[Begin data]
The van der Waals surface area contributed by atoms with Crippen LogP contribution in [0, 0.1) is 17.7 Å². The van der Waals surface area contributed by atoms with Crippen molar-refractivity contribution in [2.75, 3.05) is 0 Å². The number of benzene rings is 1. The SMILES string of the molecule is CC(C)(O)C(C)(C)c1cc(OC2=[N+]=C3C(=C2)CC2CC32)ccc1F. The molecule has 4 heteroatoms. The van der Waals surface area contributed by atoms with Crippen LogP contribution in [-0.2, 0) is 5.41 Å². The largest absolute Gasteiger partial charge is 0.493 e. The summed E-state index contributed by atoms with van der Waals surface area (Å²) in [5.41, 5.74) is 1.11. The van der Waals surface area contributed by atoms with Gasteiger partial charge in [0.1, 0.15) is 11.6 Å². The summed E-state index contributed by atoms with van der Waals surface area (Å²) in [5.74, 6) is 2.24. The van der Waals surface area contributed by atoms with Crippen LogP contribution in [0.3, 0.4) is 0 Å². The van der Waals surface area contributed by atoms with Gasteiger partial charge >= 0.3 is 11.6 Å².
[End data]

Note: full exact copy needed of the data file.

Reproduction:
The van der Waals surface area contributed by atoms with Crippen LogP contribution in [0, 0.1) is 17.7 Å². The van der Waals surface area contributed by atoms with Crippen molar-refractivity contribution in [2.75, 3.05) is 0 Å². The number of benzene rings is 1. The SMILES string of the molecule is CC(C)(O)C(C)(C)c1cc(OC2=[N+]=C3C(=C2)CC2CC32)ccc1F. The molecule has 4 heteroatoms. The van der Waals surface area contributed by atoms with Crippen LogP contribution in [-0.2, 0) is 5.41 Å². The largest absolute Gasteiger partial charge is 0.493 e. The summed E-state index contributed by atoms with van der Waals surface area (Å²) in [5.41, 5.74) is 1.11. The van der Waals surface area contributed by atoms with Gasteiger partial charge in [0.1, 0.15) is 11.6 Å². The summed E-state index contributed by atoms with van der Waals surface area (Å²) in [5.74, 6) is 2.24. The van der Waals surface area contributed by atoms with Crippen LogP contribution in [0.3, 0.4) is 0 Å². The van der Waals surface area contributed by atoms with Gasteiger partial charge >= 0.3 is 11.6 Å².